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SNHU Alumni Timothy Woodward, Author of LGBT Young Adult Fiction Book

Author Timothy Woodward ‘08 Master of Fine Arts

Timothy Woodward '08MFA grew up in a small town in the White Mountains of New Hampshire. He earned Bachelor of Arts degrees in film and writing from the University of Southern California and a​ Low-Residency​ MFA from Southern New Hampshire University. "If I Told You So," an LGBT Young Adult novel, is his first published book. These days, Woodward is working predominantly on screenplays. He said "If I Told You So" may find its way to the silver screen in the future. Here, he shares some of his experiences as a writer.

What led you to pursue a career as a writer?

I like to say that writing pursued me. I went to film school with the intent of taking books and turning them into movies. However, my favorite film class was actually a screenwriting seminar, and I enjoyed it so much I decided to double major in film and creative writing. When I found myself teaching high school English after college, pursuing an MFA in writing made sense because it enhanced my teaching credential and continued the path I had started as an undergrad.

Your first book, "If I Told You So," debuted in 2012. Can you tell us how this book came about and what your process was in writing it?

"If I Told You So" started as my MFA thesis at SNHU. When I joined the program, I knew I wanted to write LGBT young adult fiction. From working with high school students, and drawing from my own experiences, I was keenly aware of the need for quality literature aimed at LGBT and questioning youth. At the time there just wasn't a lot out there, and what was available was often of pretty low quality or not relevant to the experiences of my students.

The idea for the story came out of a conversation I had with an SNHU classmate on the first or second day of classes. The actual manuscript was the result of a lot of invaluable insight and guidance from the MFA faculty. In the SNHU MFA program, you write the manuscript 30 pages at a time, meeting a monthly deadline that is submitted to a faculty mentor. I would do most of my writing in short intense bursts; I'd set aside one weekend a month and pretty much write non-stop. I'd spend 8-10 hours at the Starbucks near my house, go home when they closed and spend another few hours writing into the night. And then I'd do it again the next day. I'm not a solitary writer. I like to be visually stimulated when I am writing, so writing in a public place like Starbucks worked out great for me, but it's not for everyone.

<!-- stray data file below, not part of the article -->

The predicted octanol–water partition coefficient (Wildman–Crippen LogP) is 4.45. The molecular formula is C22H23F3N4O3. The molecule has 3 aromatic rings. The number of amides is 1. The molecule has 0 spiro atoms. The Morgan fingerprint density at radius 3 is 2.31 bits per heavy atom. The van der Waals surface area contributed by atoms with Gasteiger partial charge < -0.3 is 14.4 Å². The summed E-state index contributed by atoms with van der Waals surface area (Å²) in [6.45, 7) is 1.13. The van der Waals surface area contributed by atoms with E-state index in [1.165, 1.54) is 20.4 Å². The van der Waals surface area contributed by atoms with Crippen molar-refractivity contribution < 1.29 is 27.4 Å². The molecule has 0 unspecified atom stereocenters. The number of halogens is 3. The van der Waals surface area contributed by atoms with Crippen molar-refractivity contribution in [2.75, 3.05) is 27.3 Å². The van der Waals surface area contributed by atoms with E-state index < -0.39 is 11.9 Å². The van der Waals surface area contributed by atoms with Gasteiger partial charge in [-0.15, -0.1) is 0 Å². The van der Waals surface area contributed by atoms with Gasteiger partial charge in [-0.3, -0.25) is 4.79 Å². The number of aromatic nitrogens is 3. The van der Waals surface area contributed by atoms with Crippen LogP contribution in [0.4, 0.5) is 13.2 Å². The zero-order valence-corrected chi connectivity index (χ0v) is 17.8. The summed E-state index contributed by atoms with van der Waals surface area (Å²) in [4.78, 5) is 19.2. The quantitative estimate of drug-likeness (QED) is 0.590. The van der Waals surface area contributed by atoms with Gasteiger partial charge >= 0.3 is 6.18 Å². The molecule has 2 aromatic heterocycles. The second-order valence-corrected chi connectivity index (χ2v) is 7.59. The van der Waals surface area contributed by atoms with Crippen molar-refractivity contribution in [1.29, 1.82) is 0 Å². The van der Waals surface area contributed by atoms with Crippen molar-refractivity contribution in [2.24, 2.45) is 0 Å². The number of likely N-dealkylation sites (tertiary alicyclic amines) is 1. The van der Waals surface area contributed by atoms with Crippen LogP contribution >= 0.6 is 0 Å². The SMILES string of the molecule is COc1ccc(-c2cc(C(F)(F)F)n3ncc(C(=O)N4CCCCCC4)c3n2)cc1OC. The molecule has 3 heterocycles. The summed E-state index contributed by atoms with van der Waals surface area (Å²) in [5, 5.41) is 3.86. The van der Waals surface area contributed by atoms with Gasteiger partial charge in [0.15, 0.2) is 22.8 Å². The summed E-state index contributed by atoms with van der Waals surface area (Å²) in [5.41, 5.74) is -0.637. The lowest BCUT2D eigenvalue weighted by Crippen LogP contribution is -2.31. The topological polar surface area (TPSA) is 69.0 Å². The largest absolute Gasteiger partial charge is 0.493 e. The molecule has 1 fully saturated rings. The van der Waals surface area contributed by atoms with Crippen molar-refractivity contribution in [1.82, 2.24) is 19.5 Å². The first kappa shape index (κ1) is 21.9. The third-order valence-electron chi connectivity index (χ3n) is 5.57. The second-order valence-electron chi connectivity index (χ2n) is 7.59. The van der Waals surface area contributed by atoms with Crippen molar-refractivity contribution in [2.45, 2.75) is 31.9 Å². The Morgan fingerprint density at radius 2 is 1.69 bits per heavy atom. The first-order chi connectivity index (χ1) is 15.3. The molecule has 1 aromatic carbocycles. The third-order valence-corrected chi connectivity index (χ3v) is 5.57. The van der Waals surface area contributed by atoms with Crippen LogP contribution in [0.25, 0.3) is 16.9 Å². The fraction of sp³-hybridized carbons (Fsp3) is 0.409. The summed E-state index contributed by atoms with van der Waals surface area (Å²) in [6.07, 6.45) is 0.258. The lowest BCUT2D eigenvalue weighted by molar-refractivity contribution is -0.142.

I was teaching at the same time as I was writing, which was very difficult. Teaching is very creatively draining, and there wasn't always much left at the end of the day to put into writing. However, for someone writing YA fiction, a school is also a wealth of material. Whole characters and scenes in the book are taken directly from my experiences while teaching. After four semesters of this process, I had completed a novel, which passed the requirements of the SNHU MFA program for graduation. I was one of the first nine graduates from the program, and it felt like a huge accomplishment. That was 2008, so there was a four-year gap from that point and publication, and I have to admit, I found a publisher almost by accident.

Can you tell us a bit about your experience in finding a publisher?

My path to publication is a long story (typical) full of lucky breaks (not so typical).

After graduation I did send out my manuscript to several agents, and even had a few follow-ups, but no one shared my vision for the story. The first agents I talked to wanted several changes to the story, and not only did I not necessarily agree with the changes, after two years in the MFA program, I was burned out on making any more significant alterations to the manuscript. I didn't think it was perfect; I just didn't have the motivation to do a major rewrite.

So, "Purple Cow" - as it was called at that time - ended up in the proverbial drawer. I was busy with a new job, and I figured a break was healthy. I didn't query anybody else that whole winter. It was the following spring that I was volunteering at the Greater Boston PFLAG (Parents, Families and Friends of Lesbians and Gays) annual Pride and Passion fundraising event. I had been on the GBPFLAG board of directors for a few years, and this was our biggest fundraiser, part of which was a charity auction. I ended up, quite by accident, winning an auction item to be a character in Suzanne Brockmann's newest book. I was only trying to bid the item up, not win it, but what a fortuitous mistake! Suzanne was very kind, and when she learned I had a completed novel, offered to send it to an agent friend of hers who was looking for LGBT Young Adult material. That was how I met Deidre Knight of The Knight Agency.